Apr. 4 — Like many people, Mary Kendig has spent the last two years wading through the fear and challenges of the COVID pandemic.
The threat of the highly contagious disease has kept the 70-year-old Wyomissing woman and her husband spending most of their time at home.
Kendig, who has a chronic health issue that makes her more susceptible to COVID, has been ordering her groceries and picking them up in the grocery store parking lot. Weekly dinners out have become weekly take-home meals.
She has not seen her daughter who lives in San Francisco since the pandemic began. Visits with her two children who live locally have been few and far between.
So anything Kendig can do to gain a little bit of extra protection and make her feel safer about returning to her normal life is something she’s eager to do.
That’s what brought her to the Medicine Shoppe in Shillington on Friday morning. She was there to get her second booster dose of the COVID vaccine.
“I decided that whenever they decided it’s time to go get a shot I’m going to go get it,” she said. “Since things are getting better with the pandemic, I feel more comfortable going out in the world. But whatever shots will make me feel even better about it, I will take.”
Last Tuesday the US Centers for Disease Control and Prevention announced it is now recommending a fourth dose of the Pfizer and Moderna vaccines for people over age 50 and those with compromised immune systems.
This is the second booster shot that has been approved by the US Food and Drug Administration to increase the ongoing effectiveness of the original two-dose regimen for the Pfizer and Modern vaccines.
“Data continue to show the importance of vaccination and booster doses to protect individuals both from infection and severe outcomes of COVID-19,” a statement from the CDC says. “For adults and adolescents eligible for a first booster dose, these shots are safe and provide substantial benefit.”
The Reading Eagle spoke with a pair of local medical experts to learn a little bit more about the new booster opportunity. Here’s what they had to say.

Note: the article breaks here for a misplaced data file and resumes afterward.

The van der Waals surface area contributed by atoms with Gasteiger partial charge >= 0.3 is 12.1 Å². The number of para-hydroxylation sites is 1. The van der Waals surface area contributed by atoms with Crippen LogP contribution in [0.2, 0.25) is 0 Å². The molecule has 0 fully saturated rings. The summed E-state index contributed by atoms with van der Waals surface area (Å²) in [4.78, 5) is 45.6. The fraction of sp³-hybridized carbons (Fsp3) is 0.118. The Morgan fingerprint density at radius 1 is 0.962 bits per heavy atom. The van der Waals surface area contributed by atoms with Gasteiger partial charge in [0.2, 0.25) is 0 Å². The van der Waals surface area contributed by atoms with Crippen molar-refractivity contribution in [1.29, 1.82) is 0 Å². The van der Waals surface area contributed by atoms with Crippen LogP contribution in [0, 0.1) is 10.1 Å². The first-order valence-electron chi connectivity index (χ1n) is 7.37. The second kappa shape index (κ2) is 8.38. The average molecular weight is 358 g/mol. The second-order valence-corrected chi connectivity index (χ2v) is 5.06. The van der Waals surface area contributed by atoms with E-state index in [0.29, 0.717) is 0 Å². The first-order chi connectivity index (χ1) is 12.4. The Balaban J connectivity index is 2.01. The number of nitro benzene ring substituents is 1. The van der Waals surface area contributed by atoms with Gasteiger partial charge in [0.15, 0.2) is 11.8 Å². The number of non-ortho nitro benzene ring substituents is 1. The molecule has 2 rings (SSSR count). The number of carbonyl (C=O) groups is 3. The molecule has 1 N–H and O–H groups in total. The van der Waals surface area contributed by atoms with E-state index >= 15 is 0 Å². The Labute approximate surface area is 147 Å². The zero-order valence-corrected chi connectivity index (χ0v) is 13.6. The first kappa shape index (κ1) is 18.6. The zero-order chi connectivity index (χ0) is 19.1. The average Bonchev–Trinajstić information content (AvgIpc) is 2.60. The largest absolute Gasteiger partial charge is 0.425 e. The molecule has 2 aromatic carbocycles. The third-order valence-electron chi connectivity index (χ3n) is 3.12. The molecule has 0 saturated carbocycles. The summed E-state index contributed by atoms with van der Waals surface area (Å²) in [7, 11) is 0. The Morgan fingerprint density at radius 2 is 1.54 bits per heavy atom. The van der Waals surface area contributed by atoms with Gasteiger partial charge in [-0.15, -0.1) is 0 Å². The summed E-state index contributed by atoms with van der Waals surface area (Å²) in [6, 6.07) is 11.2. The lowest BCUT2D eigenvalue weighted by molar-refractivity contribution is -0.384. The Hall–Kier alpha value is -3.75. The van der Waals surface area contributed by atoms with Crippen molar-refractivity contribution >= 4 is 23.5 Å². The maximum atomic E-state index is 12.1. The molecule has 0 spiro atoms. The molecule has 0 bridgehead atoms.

Why is another booster needed?
While the COVID pandemic has eased in Berks County, Pennsylvania and the US, it has proven in the past to be resilient.
And a new wave may already be on the way.
Dr. Mohammad Ali, an infectious diseases physician at Penn State Health, said a subvariant of the omicron variant – which pushed daily case numbers in the county to record levels in December and January – is causing case spikes in Europe and Asia.
“Some countries have seen a lot of cases, and some have seen a lot of hospitalizations, too,” he said.
Ali said that when is comes to variants and subvariants of COVID the US tends to lag about three or four weeks behind Europe. That means the new omicron subvariant will likely be making an impact here soon.
“Nobody really knows what it’s going to be, but we’re pretty sure there’s going to be a spike in cases,” he said.
Dr. Debra Powell, chief of Tower Health’s division of Infectious Diseases and Medical Director Infection Prevention, said the new omicron has already arrived in the US Data has shown it represents about 48% of new cases in the Pennsylvania-Maryland-Virginia region, and as high as 77% in New England.
There is concern about the new subvariant because it is more infectious than the original omicron variant, Powell said.
Right now, Powell said, COVID case numbers and hospitalizations are low, and getting the new booster can help maintain that.
“The numbers are really low at this point, and that’s how we want to keep it,” she said. “The booster will provide extra protection and people who do get infected will have a mild infection.”
So far, no spike in cases has been evident in the region.
Who should get the new booster?
The new booster has been approved for people over age 50 and those with certain medical conditions that make them prone to severe complication from COVID, like those with compromised immune systems.
“This will give them extra antibodies to give them more protection,” Powell said.